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Review: Batgirl #51


batgirlTHE PLOT: Run down between her new Gordon Clean Energy business and her time as Batgirl, Barbara is coming close to deciding on the next big step in her life – one that may not include Burnside.

 

MY THOUGHTS: In reading this set up for the final issue of Burnside Batgirl, I’m reminded of the last few issues of Cassandra Cain’s series. In that, a rematch between her and Lady Shiva has been building up for the better part of six months, with the revelation that Shiva’s her birth mother. A lot of fighting, dying and being reborn happens but the readers can feel the rising tension in the issues leading up to the finale.

 

In this scenario, the book is at the mercy of DC’s whims as a company. Last issue really should have been it, mainly because Babs Tarr did most of the artwork and it was centered on Barbara as Batgirl squarely. This issue still has her at the forefront, but I find much of the plot involving Gladius and her gang to be really distracting. It’s a solid story on its own that Babs’ current lifestyle is proving too much for her and perhaps her time at Burnside is up, but I’m left wishing the issue were more exploratory and self-reflecting. A lot of the scenes read like they’ve been given short shrift, and as the last story for the run it’s a disappointment.

 

Several things are established really quickly without much explanation. Qadir now just works for Batgirl (or, Operator?) randomly. Babs is still in school but has been running her new business for months, yet the Fugue and her new neck-chip are still being mentioned as though it was recent. Worst of all is the really half-hearted relationship between Babs and Luke Fox which the book never cared to make feel real. The best he was given was the issue in which he came second in screen time to Dick Grayson. I really found the scene between him and Barbara to be especially weak given how he was hardly seen in the back-half of the Fugue storyline, and his understanding and adoration of Barbara is just out of nowhere. For the level of affection they’ve been throwing at each other, we’ve not seen much demonstration of it at all to get invested in the relationship. I suppose instances like this have been done more than a dozen times with male leads and female love interests, but it’s still not a good look for this book.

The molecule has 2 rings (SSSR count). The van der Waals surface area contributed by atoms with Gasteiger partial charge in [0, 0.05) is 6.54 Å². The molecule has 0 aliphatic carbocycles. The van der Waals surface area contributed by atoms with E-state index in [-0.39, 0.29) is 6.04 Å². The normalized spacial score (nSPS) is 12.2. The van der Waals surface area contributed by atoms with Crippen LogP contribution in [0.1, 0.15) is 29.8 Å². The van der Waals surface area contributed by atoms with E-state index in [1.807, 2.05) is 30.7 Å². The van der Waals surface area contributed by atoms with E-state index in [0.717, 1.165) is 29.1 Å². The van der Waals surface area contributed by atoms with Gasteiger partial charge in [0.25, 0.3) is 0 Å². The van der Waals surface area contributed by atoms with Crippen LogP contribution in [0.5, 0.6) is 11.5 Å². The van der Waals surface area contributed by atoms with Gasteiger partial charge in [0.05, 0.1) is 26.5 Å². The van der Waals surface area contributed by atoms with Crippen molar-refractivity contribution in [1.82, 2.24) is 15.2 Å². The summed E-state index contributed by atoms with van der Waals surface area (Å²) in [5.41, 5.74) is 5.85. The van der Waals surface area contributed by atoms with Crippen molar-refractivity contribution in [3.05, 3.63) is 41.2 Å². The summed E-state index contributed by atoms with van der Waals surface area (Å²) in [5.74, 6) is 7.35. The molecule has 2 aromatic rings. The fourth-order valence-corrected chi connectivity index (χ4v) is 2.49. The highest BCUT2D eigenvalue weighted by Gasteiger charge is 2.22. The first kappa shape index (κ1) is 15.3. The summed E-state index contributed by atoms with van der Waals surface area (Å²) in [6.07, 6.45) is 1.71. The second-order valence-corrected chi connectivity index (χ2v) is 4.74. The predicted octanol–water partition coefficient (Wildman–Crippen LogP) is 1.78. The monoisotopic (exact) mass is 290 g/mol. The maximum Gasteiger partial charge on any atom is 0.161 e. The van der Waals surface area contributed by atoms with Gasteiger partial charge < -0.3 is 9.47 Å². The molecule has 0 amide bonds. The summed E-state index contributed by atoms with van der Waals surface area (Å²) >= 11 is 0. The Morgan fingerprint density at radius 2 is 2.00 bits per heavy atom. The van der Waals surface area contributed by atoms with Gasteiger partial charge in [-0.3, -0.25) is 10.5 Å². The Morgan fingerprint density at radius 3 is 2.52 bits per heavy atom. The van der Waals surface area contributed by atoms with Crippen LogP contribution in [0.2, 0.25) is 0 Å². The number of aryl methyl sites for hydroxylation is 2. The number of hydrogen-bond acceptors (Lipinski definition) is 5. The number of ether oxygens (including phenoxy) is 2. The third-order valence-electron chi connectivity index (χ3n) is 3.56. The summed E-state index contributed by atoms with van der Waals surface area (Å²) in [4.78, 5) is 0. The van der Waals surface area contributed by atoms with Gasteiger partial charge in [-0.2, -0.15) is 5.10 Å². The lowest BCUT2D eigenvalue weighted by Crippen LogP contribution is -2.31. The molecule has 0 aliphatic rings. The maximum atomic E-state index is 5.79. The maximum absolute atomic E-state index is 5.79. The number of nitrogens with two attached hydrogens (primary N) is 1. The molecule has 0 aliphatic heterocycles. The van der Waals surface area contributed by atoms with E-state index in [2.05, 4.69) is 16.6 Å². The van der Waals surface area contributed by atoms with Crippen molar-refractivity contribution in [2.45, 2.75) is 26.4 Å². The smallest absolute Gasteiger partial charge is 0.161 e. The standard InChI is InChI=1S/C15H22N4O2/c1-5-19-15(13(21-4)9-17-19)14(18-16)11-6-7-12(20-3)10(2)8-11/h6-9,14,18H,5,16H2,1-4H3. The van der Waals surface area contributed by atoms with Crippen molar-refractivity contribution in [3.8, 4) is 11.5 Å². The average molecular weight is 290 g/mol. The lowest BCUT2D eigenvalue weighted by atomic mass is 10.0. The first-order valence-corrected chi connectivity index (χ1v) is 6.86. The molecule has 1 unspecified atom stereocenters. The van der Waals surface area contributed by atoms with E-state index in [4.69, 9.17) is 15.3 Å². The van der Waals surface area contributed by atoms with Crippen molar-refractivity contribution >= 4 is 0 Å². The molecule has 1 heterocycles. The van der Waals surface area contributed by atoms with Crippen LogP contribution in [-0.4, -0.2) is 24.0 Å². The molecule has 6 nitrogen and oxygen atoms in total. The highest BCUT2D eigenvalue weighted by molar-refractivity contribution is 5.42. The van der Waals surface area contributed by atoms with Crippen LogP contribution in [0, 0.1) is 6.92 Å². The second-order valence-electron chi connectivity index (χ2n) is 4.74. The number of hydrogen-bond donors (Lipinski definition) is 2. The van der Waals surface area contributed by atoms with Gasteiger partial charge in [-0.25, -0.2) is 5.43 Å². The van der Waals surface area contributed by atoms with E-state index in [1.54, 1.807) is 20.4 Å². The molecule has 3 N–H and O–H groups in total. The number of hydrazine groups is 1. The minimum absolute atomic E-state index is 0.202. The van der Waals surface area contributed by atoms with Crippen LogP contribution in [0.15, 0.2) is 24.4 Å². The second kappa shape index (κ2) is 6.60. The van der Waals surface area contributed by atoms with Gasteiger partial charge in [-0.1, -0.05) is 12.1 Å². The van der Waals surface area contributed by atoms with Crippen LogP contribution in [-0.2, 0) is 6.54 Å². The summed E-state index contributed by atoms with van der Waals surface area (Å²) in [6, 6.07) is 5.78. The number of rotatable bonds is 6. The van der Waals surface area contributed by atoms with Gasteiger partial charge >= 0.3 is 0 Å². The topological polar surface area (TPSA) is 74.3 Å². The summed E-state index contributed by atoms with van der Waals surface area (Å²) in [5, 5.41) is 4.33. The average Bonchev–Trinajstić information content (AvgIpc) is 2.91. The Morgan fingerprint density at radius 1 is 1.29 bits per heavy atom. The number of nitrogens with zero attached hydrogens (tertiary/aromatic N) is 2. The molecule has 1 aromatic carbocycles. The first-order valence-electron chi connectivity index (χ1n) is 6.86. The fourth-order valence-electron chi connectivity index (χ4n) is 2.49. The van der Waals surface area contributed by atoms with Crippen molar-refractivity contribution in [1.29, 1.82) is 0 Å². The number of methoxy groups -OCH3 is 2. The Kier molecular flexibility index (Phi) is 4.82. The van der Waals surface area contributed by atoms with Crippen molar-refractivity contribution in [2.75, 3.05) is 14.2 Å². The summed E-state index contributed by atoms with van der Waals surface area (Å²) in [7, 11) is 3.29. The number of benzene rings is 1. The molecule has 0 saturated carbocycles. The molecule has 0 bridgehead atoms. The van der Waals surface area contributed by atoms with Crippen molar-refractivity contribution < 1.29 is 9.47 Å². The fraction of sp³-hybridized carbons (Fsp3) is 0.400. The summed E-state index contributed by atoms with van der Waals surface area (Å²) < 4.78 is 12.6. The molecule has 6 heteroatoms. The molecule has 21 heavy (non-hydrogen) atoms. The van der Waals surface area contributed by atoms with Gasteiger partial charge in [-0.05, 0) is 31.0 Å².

I’m left unsatisfied with how this book is ending up, and I worry that I’m too obsessed with Babs Tarr not doing the artwork that I’m harsher on this than I need to be. But Tarr made everyone feel real and alive. Roger Robinson’s style is pretty stiff and straight-laced which is an unsuitable successor to end the series with.

 

And I suppose this will be crossing over with Gotham Academy..? It was cool seeing Olive and Maps in Batgirl again, but before the ending revealed that the school would be targeted it felt like a random cameo.

 

It’s tough as I have little positive things to say about this issue. It wasn’t bad exactly, but it felt as though Fletcher was instructed to wrap up the series at the eleventh hour, and he tried cramming several things into a single plot. Gladius isn’t exactly a great villain the end things on, as I barely remembered her from the Annual last year. The story’s serviceable, but as an almost-final issue it doesn’t give the sense that the next issue is worth picking up. Here’s hoping it will be.

 

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